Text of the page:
In one of the most bizarre stories to come out of Swaziland's troubled Limkokwing University, the Minister of Education and Training Wilson Ntshangase publicly claimed that he cried in cabinet in order to get the prime minister to allow it to open in the kingdom.
'I cried, literally, because I was fighting, fighting, fighting and working hard for the university to be established in the country. On that day, the prime minister said to me, "Ntshangase, don't cry, we are going to help you,"' he told the guests at a book launch at Limkokwing.
Limkokwing is a private university based in Malaysia that has opened campuses in Swaziland, Botswana and Lesotho on the African continent. Controversy has dogged Limkokwing wherever it goes, because of the often controversial way it sets up in a country and the low standards of its courses and teaching staffs.
Ntshangase might delude himself that it was his tears that won the day for Limkokwing in Swaziland, but in fact it was King Mswati III, who made it happen. Plans to set up in Mbabane were going nowhere for years until the king stepped in.
In June 2011, it emerged that the university's founder Tan Sri Dato Lim Kok Wing had a meeting with King Mswati and 'persuaded' him that Swaziland needed a new university - and Limkokwing should be it. He fooled the king into believing that low level courses in such subjects as Graphic Designing, TV & Film Production, Architectural Technology, Advertising, Creative Multimedia, Information Technology, Event Management, Business Information Technology, Journalism and Media, Public Relations and Business Management, would help Swaziland - a mainly agricultural society - to prosper.
These courses are 'associate degrees', a term invented to disguise the fact that they are courses inferior to a bachelor degree, which are better known in other educational institutions as 'diplomas'.
Limkokwing cannot escape the controversy about the quality of its courses: an organisation isn't a 'university' just because it says it is.
The king passed on his wishes to government that Limkokwing should be supported and no matter how daft the proposition, it had to find the money to make it work. Before we knew it the Swazi Government had put up US$2 million a year it did not have for scholarships for up to 800 students.
We know it did not have the money because as soon as Limkokwing opened in Mbabane in May 2011, students began protesting that they were not getting their allowances and there were no text books and too few laptops. There were at least 20 protests, class boycotts and closures during the first year after it opened. Police used teargas and rubber bullets against protesting students. One student was shot in the leg.
Limkokwing is in Swaziland illegally. You need an Act of Parliament to set up a university, but Limkokwing was allowed to start without parliament's approval and there is no intention of creating an Act for it. This was confirmed by Ntshangase.
Ackel Zwane, who writes for the Swazi Observer pointed out in May 2011, 'The University of Swaziland [the kingdom's only other university] is established by an Act of Parliament, which solely governs that institution and therefore, the same Act cannot be applied in the regulation of the new Limkokwing and others. There is something stinking under the carpet.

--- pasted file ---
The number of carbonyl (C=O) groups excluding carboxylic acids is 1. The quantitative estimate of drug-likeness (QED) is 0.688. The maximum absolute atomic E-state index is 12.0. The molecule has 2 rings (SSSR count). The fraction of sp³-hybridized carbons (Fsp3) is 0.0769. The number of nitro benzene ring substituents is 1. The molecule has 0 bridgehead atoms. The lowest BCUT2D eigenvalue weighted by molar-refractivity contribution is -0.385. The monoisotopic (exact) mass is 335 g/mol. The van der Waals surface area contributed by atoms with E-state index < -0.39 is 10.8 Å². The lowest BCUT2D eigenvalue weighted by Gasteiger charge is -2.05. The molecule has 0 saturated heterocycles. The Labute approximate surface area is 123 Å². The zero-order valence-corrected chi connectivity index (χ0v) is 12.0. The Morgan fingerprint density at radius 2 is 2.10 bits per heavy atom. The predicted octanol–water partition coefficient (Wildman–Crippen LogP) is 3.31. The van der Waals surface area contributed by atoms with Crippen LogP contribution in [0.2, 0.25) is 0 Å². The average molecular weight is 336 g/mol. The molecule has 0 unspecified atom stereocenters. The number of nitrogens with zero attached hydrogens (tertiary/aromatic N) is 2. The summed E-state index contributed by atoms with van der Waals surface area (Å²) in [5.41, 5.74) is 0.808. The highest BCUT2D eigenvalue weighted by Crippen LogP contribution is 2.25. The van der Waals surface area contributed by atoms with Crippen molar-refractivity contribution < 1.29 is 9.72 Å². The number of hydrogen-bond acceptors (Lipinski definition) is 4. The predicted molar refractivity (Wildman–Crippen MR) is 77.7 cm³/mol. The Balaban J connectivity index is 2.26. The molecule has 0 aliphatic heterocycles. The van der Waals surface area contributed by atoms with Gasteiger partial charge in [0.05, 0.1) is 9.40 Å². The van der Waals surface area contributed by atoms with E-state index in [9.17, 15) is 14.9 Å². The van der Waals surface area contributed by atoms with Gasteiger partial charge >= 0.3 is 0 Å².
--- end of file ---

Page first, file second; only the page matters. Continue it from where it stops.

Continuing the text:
'All those appearing to be promoting higher education in Swaziland have personal interests that cannot be disputed.'
Educational standards at Limkokwing are lower than those at other universities, including the University of Swaziland. It is so desperate to attract fee-paying students that it does not require them to have qualifications in the English language.
Ntshangase said there was 'nothing suspicious' about Limkokwing wanting lower qualifications for entry. But, Limkokwing makes its money from student fees: the more students it signs up, the more money it makes.
A proper university offers high quality courses to high quality students using high quality staff.
Limkokwing falls down on all of these. The quality of students it takes is poor. In Swaziland it takes students with three credits in the International General Certificate of Secondary Education. This is lower than the five credits needed for entry to the University of Swaziland (UNISWA), the kingdom's only state-run university.
No student at a Limkokwing University should fail, according to its owner Lim Kok Wing. He told a Malaysian newspaper, 'It is my belief that no student should fail. If there are failures, then it is we who have failed them.' Which means lecturers will pass even the dullest and laziest students to avoid being criticised by their own bosses.
Then there is the quality of the staff. Limkokwing advertises internationally for staff in its new campuses (including Swaziland). It states that applicants with bachelor degrees will be considered for posts. A proper university would expect staff to have Ph.D doctorate degrees.
In June 2012, after one year of operation Bandile Mkhonta, Head of Human Resource for Limkokwing in Mbabane, told local media that of 53 professional staff at the university; only one had a Ph.D.
The Swazi Observer reported Mkhonta saying Limkokwing had fewer Ph.Ds because it was a 'non-conventional' university whose curriculum was mainly based on practice than theory.
For 'non-conventional' one should read 'non-university'.